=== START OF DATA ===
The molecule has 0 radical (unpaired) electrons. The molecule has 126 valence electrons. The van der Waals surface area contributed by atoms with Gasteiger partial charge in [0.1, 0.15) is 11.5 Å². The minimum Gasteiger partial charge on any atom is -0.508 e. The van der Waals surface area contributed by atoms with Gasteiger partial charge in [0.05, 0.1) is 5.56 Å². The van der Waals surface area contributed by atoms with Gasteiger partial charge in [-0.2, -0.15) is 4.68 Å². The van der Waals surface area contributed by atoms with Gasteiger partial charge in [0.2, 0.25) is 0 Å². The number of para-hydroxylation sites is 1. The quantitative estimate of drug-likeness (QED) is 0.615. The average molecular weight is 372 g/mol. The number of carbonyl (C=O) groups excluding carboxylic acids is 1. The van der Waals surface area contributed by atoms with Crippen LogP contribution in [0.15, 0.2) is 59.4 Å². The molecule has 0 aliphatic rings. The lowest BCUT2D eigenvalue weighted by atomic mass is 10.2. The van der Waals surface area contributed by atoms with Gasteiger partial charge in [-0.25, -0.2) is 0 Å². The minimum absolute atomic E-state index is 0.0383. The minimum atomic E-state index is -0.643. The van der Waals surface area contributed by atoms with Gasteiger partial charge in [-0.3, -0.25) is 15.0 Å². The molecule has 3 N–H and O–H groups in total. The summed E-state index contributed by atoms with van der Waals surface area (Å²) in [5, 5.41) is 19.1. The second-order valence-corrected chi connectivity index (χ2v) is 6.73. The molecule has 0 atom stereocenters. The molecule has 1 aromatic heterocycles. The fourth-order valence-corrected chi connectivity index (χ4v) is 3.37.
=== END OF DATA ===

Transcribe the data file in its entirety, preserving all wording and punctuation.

The molecule has 0 radical (unpaired) electrons. The molecule has 126 valence electrons. The van der Waals surface area contributed by atoms with Gasteiger partial charge in [0.1, 0.15) is 11.5 Å². The minimum Gasteiger partial charge on any atom is -0.508 e. The van der Waals surface area contributed by atoms with Gasteiger partial charge in [0.05, 0.1) is 5.56 Å². The van der Waals surface area contributed by atoms with Gasteiger partial charge in [-0.2, -0.15) is 4.68 Å². The van der Waals surface area contributed by atoms with Gasteiger partial charge in [0.2, 0.25) is 0 Å². The number of para-hydroxylation sites is 1. The quantitative estimate of drug-likeness (QED) is 0.615. The average molecular weight is 372 g/mol. The number of carbonyl (C=O) groups excluding carboxylic acids is 1. The van der Waals surface area contributed by atoms with Crippen LogP contribution in [0.15, 0.2) is 59.4 Å². The molecule has 0 aliphatic rings. The lowest BCUT2D eigenvalue weighted by atomic mass is 10.2. The van der Waals surface area contributed by atoms with Gasteiger partial charge in [-0.25, -0.2) is 0 Å². The minimum absolute atomic E-state index is 0.0383. The minimum atomic E-state index is -0.643. The van der Waals surface area contributed by atoms with Gasteiger partial charge in [-0.3, -0.25) is 15.0 Å². The molecule has 3 N–H and O–H groups in total. The summed E-state index contributed by atoms with van der Waals surface area (Å²) in [5, 5.41) is 19.1. The second-order valence-corrected chi connectivity index (χ2v) is 6.73. The molecule has 0 atom stereocenters. The molecule has 1 aromatic heterocycles. The fourth-order valence-corrected chi connectivity index (χ4v) is 3.37.